By Dan Woog
Straight readers say that it takes them about 80 pages before realizing that the two high school players at the heart of “Rounding Third” are attracted to each other.
Gay readers figure it out in the first few paragraphs.
If anyone needs proof that, even in 2009, Americans view sports and athletes differently depending on their sexuality, Walter G. Meyer’s recently published book offers it.
The story follows two 17-year-olds in a small Ohio town. One is a benchwarmer; the other, a star pitcher. But their lives intersect both lyrically and ominously, with twists and turns seldom found in a typical baseball novel.
Meyer has constructed a complex and compelling tale, in part because he knows the territory. Growing up in suburban Pittsburgh, he was – like his fictional character Rob Wardell – small and often picked on. Like Rob, he rode the baseball bench.
Like Rob too, he had crushes on teammates. “I always wondered how people would have reacted if I did something about it,” Meyer says. “What if…”
Unlike Rob, he did nothing about it. Rob does, and both he and pitcher Josh Schlagel pay dearly.
“Parts of me are very visible in Rob,” Meyer says. “But I was never as noble or brave as he is. He’s an idealized version of me.”
Meyer handles his characters’ attractions with an intriguing combination of gentleness and ferocity. There are no graphic sex scenes – but the intensity of the teenagers’ feelings is never far from the surface. At the same time, he does not shy away from describing the violence that those feelings – some perhaps shared by supposedly straight boys – arouse in others.
He knows those reactions well. He witnessed some of them, years ago as a boy. He has researched more recent ones – beatings of teammates suspected of being gay, the indifference of adults to intervene, the inexplicable rejection of gay children by too many parents – and weaves them all into his narrative. Some readers may think the scenes of violence are overdone. Meyer assures them that those scenes are all too commonplace – and real.
Yet “Rounding Third” also shows heroism. Baseball coach Hudson emerges as a powerful, if surprising, voice for gay youth.
“He was always that person,” Meyer explains. “But no one had ever challenged him to be an advocate before. It’s just like war: No one knows whether he’ll turn and run, or stay and fight, before the bullets start to fly.”
The lack of action by adults in the face of anti-gay rhetoric and violence – there is no mention in the book of school law, or of supportive organizations like the Gay, Lesbian and Straight Education Network – surprises some readers.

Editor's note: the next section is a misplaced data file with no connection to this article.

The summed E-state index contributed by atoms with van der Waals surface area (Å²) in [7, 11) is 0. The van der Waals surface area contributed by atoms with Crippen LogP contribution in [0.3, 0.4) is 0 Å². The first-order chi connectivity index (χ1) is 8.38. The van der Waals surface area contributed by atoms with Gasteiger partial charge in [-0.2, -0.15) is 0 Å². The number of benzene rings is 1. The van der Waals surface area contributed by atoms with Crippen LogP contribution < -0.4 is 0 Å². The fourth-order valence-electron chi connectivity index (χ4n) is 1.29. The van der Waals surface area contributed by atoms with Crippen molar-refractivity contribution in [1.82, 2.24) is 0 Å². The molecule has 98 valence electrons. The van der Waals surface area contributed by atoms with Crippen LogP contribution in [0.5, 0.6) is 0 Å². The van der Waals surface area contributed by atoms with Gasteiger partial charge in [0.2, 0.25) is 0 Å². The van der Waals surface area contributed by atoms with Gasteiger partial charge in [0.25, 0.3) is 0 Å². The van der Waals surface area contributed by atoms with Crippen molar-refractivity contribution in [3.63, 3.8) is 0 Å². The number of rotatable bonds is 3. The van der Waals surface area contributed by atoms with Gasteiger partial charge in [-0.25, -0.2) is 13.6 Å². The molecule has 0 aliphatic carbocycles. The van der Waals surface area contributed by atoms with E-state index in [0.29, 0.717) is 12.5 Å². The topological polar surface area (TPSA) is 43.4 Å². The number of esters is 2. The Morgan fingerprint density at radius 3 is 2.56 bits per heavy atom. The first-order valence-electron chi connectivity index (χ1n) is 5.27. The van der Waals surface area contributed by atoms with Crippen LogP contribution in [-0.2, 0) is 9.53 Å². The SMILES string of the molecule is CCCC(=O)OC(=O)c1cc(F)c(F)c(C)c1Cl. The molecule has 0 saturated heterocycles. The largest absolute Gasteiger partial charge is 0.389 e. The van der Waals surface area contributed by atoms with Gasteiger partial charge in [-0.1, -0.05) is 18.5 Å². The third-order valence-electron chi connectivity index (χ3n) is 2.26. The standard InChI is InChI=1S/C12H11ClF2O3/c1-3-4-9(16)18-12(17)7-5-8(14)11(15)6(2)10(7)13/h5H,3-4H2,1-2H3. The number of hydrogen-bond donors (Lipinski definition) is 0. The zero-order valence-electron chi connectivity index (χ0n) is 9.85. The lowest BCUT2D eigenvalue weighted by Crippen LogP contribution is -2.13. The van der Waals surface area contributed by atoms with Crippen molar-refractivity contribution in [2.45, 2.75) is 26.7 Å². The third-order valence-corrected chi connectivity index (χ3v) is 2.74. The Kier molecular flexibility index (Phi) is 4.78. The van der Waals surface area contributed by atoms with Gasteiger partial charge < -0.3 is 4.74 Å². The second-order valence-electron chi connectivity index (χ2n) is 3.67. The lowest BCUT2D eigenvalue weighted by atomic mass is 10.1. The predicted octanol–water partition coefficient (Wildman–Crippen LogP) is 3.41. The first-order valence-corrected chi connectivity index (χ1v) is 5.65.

Meyer – who now lives in San Diego, where he writes on a broad range of topics and volunteers at a GLBT youth center – counters: “In large parts of the country, what is natural for us does not exist. In my own hometown in Pennsylvania, the school board is so out of touch about things much less radical than this, that I can’t imagine going to them about any gay issue. Most kids in Ohio wouldn’t know what a Gay-Straight Alliance is. We like to think we’ve come a lot farther as a country than we have.”
Even in Southern California, he notes, a high school student was recently prohibited from giving a report on Harvey Milk.
The book has been out for only a few weeks, but Meyer is heartened by the reactions he’s heard. One reader commented: “I feel like you followed me around when I was in high school. You captured my life.”
Meyer’s hometown library heard about the book and asked him to speak. He did not immediately accept the invitation.
“I told the librarian to read the book first,” Meyer says. “We’ll see how this works out after she reads it.” In the high school he graduated from, he knows of only one openly gay student. The total population is 2,000.
Some readers wonder about the title. “What does a baseball player do when he ’rounds third’?” Meyer asks. “He heads for home – and tries to get there safe. This book is about finding your way home, safely.”
It is also a book about freedom. One character tells his father: “You went to Vietnam to fight for our freedom. But we’re not even free to walk down the halls of our high school.”
“I grew up in the shadow of Vietnam,” Meyer says. “America has always talked a good game about bringing freedom to others. We’re doing the same thing today in Iraq. But gay people in America are still not free to marry. We’ve still got a long way to go.”
(“Rounding Third” is published by MaxM Ltd)